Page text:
Acting as a caregiver for an elderly family member is very demanding. You have to deal with all of the pressures of normal life and the added issues that come with the responsibility for another adult. It's the caregiver's duty to stay on top of things such as doctor appointments, insurance paperwork, cooking, cleaning, bathing, and even dressing the elderly loved one. It's a difficult road to walk and the pressure can be severe. Here's what some caregivers suggest as ways to cope.
Being a caregiver doesn't mean you give up who you are. It doesn't mean you have to stop taking care of your needs. If you don't take care of your own needs, you will eventually burn out and won't be able to care for anyone else.
Don't feel guilty for needing time for yourself. Whether it's a short afternoon break to visit a coffee shop or a few hours to shop, you deserve some "you" time. Reach out to your support network--such as family members or friends who have expressed sympathy--and ask if someone can stay with your elderly loved one for a little time. The time off will have a good effect, and improve your ability to provide the care your loved one needs when you return.
You need not be a stoic to provide care. It's not healthy to try to suppress your emotions. Let them out and you'll find you feel a lot better.
There are several ways to do this. You can enter a room, shut the door, and cry into a pillow if you need to. Or, you can start writing a journal. This will help you vent your feelings constructively. Even if nobody ever sees the journal, it will help you cope.
Whatever you do, you should not try to suppress your feelings. It's not healthy to do so and it will directly impact your ability to provide proper care for your elderly loved one. It's perfectly appropriate to feel a range of emotions at these times: anger, fear, bitterness, sadness, anxiety, guilt and so on. But these feelings don't define who you are. Trying to suppress them will only hurt you and your elderly loved one.
Exercise is one of the best ways to relieve stress. If you're feeling the strain, put on your jogging shoes and go for a quick run. Even if you're only gone for 20 minutes, the feeling of wind blowing through your hair as the road melts away under your feet will be a great reprieve.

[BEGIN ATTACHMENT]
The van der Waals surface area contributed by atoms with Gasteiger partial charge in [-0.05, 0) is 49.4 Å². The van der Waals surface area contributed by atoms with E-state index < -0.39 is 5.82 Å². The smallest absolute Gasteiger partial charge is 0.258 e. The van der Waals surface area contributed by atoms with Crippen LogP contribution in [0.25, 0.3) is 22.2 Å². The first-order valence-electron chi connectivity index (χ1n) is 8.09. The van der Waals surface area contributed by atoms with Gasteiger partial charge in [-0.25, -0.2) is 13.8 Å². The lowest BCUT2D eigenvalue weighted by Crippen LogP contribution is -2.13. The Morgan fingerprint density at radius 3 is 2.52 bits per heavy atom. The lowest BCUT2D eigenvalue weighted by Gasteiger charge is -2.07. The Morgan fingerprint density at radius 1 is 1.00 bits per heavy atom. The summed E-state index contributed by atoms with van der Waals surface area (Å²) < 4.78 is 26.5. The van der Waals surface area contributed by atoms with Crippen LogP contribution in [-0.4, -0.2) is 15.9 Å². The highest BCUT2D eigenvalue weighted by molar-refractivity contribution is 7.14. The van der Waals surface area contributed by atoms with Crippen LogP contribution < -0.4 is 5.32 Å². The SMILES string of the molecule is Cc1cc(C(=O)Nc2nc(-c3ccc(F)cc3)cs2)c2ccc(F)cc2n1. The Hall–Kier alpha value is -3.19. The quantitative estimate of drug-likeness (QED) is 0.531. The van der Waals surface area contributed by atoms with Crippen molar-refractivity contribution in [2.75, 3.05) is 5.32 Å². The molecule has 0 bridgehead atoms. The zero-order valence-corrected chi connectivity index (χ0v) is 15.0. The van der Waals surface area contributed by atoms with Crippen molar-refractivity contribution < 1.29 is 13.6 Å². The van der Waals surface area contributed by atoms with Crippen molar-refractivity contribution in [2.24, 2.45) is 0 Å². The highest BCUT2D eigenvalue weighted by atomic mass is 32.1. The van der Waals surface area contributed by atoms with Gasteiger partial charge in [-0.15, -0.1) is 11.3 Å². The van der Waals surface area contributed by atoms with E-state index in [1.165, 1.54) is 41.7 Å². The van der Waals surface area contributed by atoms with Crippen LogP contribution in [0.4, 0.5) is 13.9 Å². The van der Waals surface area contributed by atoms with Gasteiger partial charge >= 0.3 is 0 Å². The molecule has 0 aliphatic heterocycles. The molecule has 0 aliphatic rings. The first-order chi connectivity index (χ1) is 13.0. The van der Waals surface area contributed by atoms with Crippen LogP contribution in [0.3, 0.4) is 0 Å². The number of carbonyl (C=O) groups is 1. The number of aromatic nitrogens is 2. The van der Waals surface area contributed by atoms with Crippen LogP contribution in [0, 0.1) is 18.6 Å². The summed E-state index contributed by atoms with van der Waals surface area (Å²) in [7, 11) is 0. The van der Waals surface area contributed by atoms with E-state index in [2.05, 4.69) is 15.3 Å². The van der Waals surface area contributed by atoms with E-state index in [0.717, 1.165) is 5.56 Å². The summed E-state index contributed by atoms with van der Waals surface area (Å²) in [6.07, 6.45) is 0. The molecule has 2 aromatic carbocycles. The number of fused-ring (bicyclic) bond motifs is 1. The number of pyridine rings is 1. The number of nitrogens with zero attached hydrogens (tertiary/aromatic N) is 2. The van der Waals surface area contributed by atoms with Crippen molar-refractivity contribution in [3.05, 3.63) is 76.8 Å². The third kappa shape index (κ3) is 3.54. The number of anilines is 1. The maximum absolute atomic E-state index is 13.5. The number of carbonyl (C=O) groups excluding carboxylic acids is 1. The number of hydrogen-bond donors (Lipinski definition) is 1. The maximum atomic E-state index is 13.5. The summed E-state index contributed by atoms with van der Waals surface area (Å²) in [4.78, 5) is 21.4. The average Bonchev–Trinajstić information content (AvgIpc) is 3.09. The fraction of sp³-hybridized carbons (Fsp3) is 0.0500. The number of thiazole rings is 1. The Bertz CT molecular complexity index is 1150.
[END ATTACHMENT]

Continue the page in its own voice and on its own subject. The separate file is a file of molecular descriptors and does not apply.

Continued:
If you cannot leave the house, there are plenty of ways to get the exercise you need. Try jumping jacks, or a jump rope, or even just pushups. This helps vent your frustration and provides you with a necessary healthy outlet. Studies show that a healthy, fit body handles stress better than an out-of-shape one. So, the message is clear: go out and get some exercise.
As a caregiver, you need a support network now more than ever. Don't cut yourself off. Even if you cannot leave the house, the Internet provides ways to reach out and connect with people who care.
You can find online chat groups dedicated to providing moral support. Or, if you have a friend or family member to whom you wish to talk, you can use one many available video chat programs. No matter how you do it, make sure you reach out and talk to someone. It will help you more than you realize.
Write down why you do what you do. Start a list today and add to it whenever you think of another reason for being a caregiver. Then, during times when you are frustrated and want to walk away, you can read the list. It will help you re-center yourself and remind you why you are sacrificing so much.
Surprisingly, some people will ask you for favors even when you're already deeply involved in responsibilities. Whether it's someone asking you to serve at your church or a neighbor who needs something, it's alright to tell them you just cannot do it.
The words, "I'm sorry, I just can't add anything to my plate right now" will help free you. Don't overextend yourself. There are usually plenty of others who can meet that request.
Following these pointers can help make the difference in your experience as a caregiver. Remember when it comes time to seek help, check for support groups and relevant blogs online. You can do it!
Chien, Ling-Yu, et al. "Caregiver support groups in patients with dementia: a meta-analysis." International journal of geriatric psychiatry 26.10 (2011): 1089-1098.
Hudson, Peter, and Sanchia Aranda. "The Melbourne Family Support Program: evidence-based strategies that prepare family caregivers for supporting palliative care patients." BMJ supportive & palliative care 4.3 (2014): 231-237.